In the subjective optometric apparatus according to the fourth aspect of the invention, constructed as described above, the operator attaches the subjective optometric apparatus to the subject, with the lock mechanism being retained in the unlocked state against the biasing force of the biasing means, and the lock mechanism is automatically restored to the locked state by the biasing means by canceling this retention, so that there is no need for the operator to perform the operation of switching the lock mechanism to the unlocked state. Thus, it is possible to achieve an improvement in operability for the lock mechanism.

BRIEF DESCRIPTION OF THE DRAWINGS

In the accompanying drawings:

FIG. 1 is a schematic diagram showing a subjective optometric apparatus according to the present invention;

FIG. 2 is a schematic diagram showing an optical system provided inside the casing of the subjective optometric apparatus shown in FIG. 1;

FIG. 3 is a main-portion see-through view of a temple lock mechanism;

FIGS. 4A through 4C are a perspective view and sectional views illustrating how switching between locked state and unlocked state is effected on the nose pad member and the forehead rest member;

FIG. 5 is an explanatory exploded perspective view showing a support bar in a separated state;

FIGS. 6A through 6C are schematic diagrams illustrating the temple movement when the subject puts on the main body of the device;

FIG. 7 is a main-portion see-through view showing an example of how operational connection between switching operations on a plurality of members is realized by a single push-button;

FIG. 8 is a schematic diagram showing the way a subjective optometric apparatus according to the present invention is used;

FIG. 9 is an enlarged perspective view of a main portion of a subjective optometric apparatus according to the present invention;

FIG. 10 is an optical diagram showing an example of the internal structure of the optometric unit shown in FIG. 9;

FIG. 11 is a partial sectional view of an example of an earpiece member as an attachment member;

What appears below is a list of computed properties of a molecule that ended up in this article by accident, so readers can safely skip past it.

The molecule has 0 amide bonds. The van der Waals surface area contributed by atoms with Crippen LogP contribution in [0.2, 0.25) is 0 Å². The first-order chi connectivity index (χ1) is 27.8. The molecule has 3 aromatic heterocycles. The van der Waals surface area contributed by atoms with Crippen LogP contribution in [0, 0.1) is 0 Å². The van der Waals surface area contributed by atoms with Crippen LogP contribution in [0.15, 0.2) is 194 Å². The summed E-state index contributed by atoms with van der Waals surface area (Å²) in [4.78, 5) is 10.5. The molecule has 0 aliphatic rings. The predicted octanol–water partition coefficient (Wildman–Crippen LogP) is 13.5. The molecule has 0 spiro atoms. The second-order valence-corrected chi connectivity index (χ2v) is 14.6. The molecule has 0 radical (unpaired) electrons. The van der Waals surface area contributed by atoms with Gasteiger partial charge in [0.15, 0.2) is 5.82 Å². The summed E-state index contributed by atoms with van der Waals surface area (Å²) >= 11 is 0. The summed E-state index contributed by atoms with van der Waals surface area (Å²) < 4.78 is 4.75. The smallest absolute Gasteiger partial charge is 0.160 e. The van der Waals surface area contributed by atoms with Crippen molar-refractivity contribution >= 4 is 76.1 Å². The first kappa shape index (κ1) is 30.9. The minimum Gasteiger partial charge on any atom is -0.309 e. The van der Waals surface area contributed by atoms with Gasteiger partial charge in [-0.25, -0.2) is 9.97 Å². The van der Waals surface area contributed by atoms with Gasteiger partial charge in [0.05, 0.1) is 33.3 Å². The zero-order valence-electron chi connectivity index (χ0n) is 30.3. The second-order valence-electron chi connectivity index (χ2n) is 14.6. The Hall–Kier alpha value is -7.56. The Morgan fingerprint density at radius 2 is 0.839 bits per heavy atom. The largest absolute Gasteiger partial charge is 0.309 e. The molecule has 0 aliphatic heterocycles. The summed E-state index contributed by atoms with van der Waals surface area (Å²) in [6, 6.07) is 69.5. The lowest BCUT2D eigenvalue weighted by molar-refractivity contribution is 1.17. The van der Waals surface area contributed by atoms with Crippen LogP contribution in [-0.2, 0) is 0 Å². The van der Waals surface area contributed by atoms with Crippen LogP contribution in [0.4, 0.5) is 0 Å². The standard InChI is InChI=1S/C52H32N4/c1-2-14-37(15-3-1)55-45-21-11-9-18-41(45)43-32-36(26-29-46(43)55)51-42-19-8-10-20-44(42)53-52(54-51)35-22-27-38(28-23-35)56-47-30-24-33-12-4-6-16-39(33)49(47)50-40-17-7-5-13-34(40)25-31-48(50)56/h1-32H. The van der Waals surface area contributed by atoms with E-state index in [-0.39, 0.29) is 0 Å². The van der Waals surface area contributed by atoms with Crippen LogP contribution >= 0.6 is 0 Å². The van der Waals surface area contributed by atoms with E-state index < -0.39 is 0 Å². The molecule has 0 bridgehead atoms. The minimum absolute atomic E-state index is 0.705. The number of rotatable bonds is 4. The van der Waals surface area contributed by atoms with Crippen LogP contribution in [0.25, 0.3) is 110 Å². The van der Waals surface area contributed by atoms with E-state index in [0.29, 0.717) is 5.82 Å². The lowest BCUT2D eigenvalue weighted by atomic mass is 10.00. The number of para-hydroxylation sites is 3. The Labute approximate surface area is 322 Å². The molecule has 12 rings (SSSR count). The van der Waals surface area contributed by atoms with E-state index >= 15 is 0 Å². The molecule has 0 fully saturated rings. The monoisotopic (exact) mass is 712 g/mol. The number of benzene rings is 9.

FIG. 12 is a partial sectional view of the earpiece member shown in FIG. 11;

FIG. 13 is a longitudinal sectional view of a fastening portion of the earpiece member shown in FIG. 11;

FIG. 14 is a perspective view as seen from the rear side, of the subjective optometric apparatus shown in FIG. 9;

FIG. 15 is a partial sectional view of an example of the nose pad member adjusting mechanism shown in FIG. 2;

FIG. 16 is a partial sectional view of an example of the forehead rest adjusting mechanism shown in FIG. 2;

FIG. 17 is a perspective view of a modification of the subjective optometric apparatus of the present invention;

FIG. 18 is a perspective view of another modification of the subjective optometric apparatus of the present invention;

FIG. 19 is an explanatory view showing how the main body of a subjective optometric apparatus according to the present invention is suspended;

FIG. 20 is a front view of a retaining case of the subjective optometric apparatus shown in FIG. 19;

FIG. 21 is a plan sectional view showing the construction of the main body of a subjective optometric apparatus;

FIG. 22 is an explanatory view illustrating a structure for vertically moving an optical unit;

FIG. 23 is an explanatory view illustrating a structure for horizontally moving a retaining case;

FIG. 24 is an explanatory view showing a structure in which the main body of a subjective optometric apparatus is rotatably mounted to a retaining member;

FIG. 25 is an explanatory view showing the construction of a tilt detecting means;